Fr. Bernárd Lynch received an award for distinguished service from Áras an Uachtaráin President Michael D. Higgins. (Photo Credit: Bernárd Lynch)

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b. May 17, 1943

“Sexuality and spirituality are seen … in continuous and consistent conflict.”

Fr. Bernárd Lynch is a gay Irish Catholic priest, activist and author. Renowned for his work with the HIV/AIDS community, he founded the first AIDS ministry in New York City in 1982. He was the first Catholic priest in the world in an out same-sex partnership.

Lynch was born in Ireland. His father was a deliveryman for the local railway. Lynch attended seminary outside of Belfast and was ordained in 1971 at Saint Colman’s Cathedral Newry. After a brief mission in Zambia, he returned to Ireland and came out to another priest, who suggested he go to the United States to pursue graduate studies.

After arriving in New York City in 1975, Lynch completed an interdisciplinary doctorate in counseling psychology and theology from Fordham University and New York Theological Seminary. He began serving as a priest at Saint Gabriel’s parish in the Bronx. For 15 years, he served as theological consultant to Dignity New York, an organization for LGBT Catholics and their friends.

In 1982, during the height of the AIDS epidemic, Lynch founded the city’s first AIDS ministry program at Dignity New York. The ministry was available to all, irrespective of sexual orientation, race or religion. It aided thousands of people with HIV/AIDS, providing spiritual healing by reconciling individuals with their faiths and their families and by guiding them through their deaths. He also served for 10 years on the Mayor of New York’s voluntary Task Force on HIV/AIDS. Despite intense opposition, Lynch became increasingly visible and outspoken as the epidemic worsened. He publicly campaigned and testified for the 1986 New York City bill banning discrimination based on sexual orientation in jobs and housing.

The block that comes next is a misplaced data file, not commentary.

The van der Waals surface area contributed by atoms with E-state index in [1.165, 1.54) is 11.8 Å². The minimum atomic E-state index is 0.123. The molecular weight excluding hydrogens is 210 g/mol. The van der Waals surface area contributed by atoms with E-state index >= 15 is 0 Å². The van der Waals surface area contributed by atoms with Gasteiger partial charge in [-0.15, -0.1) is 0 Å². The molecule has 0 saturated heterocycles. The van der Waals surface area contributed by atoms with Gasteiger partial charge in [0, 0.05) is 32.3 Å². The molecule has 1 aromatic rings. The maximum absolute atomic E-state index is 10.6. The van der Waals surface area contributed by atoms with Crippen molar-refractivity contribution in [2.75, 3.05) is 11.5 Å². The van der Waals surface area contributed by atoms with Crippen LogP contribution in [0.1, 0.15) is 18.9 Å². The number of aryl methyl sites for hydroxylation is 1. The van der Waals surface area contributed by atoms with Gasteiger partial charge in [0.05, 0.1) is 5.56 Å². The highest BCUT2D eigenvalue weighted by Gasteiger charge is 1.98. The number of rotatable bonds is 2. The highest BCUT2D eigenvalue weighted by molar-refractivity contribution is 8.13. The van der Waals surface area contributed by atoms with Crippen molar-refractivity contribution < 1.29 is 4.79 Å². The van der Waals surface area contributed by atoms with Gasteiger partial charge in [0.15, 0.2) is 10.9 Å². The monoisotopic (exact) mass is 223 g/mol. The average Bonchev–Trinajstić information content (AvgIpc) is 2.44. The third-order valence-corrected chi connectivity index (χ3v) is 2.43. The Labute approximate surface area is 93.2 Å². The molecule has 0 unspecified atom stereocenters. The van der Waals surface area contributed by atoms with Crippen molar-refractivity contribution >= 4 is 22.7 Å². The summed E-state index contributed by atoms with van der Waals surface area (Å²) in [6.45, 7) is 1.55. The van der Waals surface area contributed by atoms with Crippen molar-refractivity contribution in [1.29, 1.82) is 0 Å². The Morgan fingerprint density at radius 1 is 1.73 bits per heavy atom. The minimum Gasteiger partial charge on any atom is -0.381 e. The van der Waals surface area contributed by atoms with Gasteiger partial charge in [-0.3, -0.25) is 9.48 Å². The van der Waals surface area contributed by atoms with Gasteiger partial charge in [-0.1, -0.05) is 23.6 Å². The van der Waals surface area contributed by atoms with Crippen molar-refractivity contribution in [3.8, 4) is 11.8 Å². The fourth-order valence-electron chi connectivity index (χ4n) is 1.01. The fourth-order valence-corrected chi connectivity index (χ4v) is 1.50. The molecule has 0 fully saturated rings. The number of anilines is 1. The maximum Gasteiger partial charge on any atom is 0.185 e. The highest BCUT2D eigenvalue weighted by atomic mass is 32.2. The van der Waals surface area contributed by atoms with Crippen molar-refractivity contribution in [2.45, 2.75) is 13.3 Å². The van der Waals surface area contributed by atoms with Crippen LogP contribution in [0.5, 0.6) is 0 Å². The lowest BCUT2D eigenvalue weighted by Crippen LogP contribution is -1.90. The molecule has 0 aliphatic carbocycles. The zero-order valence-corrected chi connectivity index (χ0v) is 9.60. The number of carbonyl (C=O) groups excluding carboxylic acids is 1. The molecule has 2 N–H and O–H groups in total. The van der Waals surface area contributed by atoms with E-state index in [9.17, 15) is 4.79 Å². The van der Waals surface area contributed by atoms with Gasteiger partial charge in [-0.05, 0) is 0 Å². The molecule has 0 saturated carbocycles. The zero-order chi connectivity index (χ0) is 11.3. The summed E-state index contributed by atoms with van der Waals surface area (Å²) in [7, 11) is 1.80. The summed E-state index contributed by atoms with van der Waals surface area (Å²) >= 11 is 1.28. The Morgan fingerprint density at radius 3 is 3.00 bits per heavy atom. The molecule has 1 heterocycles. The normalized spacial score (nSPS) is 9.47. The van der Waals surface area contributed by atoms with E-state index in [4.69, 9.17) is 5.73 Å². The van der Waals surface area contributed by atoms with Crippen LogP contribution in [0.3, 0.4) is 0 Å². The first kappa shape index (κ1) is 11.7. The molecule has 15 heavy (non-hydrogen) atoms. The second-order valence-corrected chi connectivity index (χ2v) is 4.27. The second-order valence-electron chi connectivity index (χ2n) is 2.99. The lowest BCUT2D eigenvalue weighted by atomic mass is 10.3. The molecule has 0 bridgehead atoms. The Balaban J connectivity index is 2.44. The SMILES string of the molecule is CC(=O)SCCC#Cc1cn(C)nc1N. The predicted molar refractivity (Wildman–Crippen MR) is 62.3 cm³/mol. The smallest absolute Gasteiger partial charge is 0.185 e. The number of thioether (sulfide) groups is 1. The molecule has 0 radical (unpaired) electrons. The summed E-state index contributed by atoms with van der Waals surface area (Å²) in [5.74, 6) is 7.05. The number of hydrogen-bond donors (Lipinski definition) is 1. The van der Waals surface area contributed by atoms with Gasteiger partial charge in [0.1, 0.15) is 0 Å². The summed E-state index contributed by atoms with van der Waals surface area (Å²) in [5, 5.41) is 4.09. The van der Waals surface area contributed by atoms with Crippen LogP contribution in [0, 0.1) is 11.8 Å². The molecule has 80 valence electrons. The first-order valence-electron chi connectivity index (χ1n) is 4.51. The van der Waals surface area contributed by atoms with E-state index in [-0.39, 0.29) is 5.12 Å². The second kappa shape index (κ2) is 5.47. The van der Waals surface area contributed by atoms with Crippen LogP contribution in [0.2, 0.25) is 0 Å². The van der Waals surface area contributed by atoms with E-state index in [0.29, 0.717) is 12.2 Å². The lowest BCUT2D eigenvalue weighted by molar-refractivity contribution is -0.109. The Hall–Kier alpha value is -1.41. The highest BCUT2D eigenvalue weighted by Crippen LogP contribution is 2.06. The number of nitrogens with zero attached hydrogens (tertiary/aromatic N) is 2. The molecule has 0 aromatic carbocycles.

Lynch pursued his advocacy at great personal sacrifice. In June 1987, the archdiocese denied him his canonical rights, thus banning him from serving as a priest in the United States. Shortly thereafter, a false sexual abuse charge was filed against him. Cross-examination in court revealed that politically motivated actors had forced the accuser to testify against his will. Lynch was fully exonerated.

In January 2017, Lynch married his longtime partner, Billy Desmond, in Ireland. On their wedding day, the New York City Council honored Lynch’s service to the LGBT and AIDS communities with a Proclamation. In 2019 the Irish government presented him with a Presidential Distinguished Service Award, the highest honor bestowed on citizens abroad.

Lynch has published a number of books and articles. His life and work are featured in three documentary films: “AIDS: A Priest’s Testament,” “A Priest on Trial” and “Soul Survivor.”

Articles & Websites:

Videos (Documentaries):

AIDS: A Priest’s Testament

A Priest on Trial 

Soul Survivor